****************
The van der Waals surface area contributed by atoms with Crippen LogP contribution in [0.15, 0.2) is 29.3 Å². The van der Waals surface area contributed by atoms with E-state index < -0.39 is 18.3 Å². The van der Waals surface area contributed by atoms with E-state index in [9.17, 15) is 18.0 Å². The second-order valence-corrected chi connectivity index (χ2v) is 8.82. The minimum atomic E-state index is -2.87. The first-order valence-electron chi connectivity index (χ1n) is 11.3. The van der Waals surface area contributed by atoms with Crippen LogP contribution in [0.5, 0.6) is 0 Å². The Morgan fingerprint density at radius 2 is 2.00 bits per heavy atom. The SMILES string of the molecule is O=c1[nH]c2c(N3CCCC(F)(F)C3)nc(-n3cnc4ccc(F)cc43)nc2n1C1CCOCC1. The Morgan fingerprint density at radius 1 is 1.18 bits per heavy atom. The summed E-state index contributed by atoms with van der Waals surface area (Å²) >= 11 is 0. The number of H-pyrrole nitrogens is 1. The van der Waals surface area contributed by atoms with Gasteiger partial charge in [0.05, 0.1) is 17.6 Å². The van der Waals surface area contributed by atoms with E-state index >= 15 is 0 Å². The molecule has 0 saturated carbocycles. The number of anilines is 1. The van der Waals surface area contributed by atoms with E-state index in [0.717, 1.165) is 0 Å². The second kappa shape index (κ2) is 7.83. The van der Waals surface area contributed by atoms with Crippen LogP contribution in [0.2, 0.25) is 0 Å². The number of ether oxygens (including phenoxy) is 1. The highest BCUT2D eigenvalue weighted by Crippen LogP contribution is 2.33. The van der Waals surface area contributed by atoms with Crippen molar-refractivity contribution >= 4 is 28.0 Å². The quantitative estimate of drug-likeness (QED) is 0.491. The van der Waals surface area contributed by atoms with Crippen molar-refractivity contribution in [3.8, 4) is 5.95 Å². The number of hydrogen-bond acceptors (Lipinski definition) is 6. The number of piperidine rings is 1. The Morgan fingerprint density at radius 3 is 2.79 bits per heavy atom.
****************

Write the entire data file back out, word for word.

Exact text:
The van der Waals surface area contributed by atoms with Crippen LogP contribution in [0.15, 0.2) is 29.3 Å². The van der Waals surface area contributed by atoms with E-state index < -0.39 is 18.3 Å². The van der Waals surface area contributed by atoms with E-state index in [9.17, 15) is 18.0 Å². The second-order valence-corrected chi connectivity index (χ2v) is 8.82. The minimum atomic E-state index is -2.87. The first-order valence-electron chi connectivity index (χ1n) is 11.3. The van der Waals surface area contributed by atoms with Crippen LogP contribution in [0.5, 0.6) is 0 Å². The Morgan fingerprint density at radius 2 is 2.00 bits per heavy atom. The SMILES string of the molecule is O=c1[nH]c2c(N3CCCC(F)(F)C3)nc(-n3cnc4ccc(F)cc43)nc2n1C1CCOCC1. The Morgan fingerprint density at radius 1 is 1.18 bits per heavy atom. The summed E-state index contributed by atoms with van der Waals surface area (Å²) >= 11 is 0. The number of H-pyrrole nitrogens is 1. The van der Waals surface area contributed by atoms with Gasteiger partial charge in [0.05, 0.1) is 17.6 Å². The van der Waals surface area contributed by atoms with E-state index >= 15 is 0 Å². The molecule has 0 saturated carbocycles. The number of anilines is 1. The van der Waals surface area contributed by atoms with E-state index in [0.717, 1.165) is 0 Å². The second kappa shape index (κ2) is 7.83. The van der Waals surface area contributed by atoms with Crippen LogP contribution in [0.2, 0.25) is 0 Å². The number of ether oxygens (including phenoxy) is 1. The highest BCUT2D eigenvalue weighted by Crippen LogP contribution is 2.33. The van der Waals surface area contributed by atoms with Crippen molar-refractivity contribution >= 4 is 28.0 Å². The quantitative estimate of drug-likeness (QED) is 0.491. The van der Waals surface area contributed by atoms with Crippen molar-refractivity contribution in [3.8, 4) is 5.95 Å². The number of hydrogen-bond acceptors (Lipinski definition) is 6. The number of piperidine rings is 1. The Morgan fingerprint density at radius 3 is 2.79 bits per heavy atom.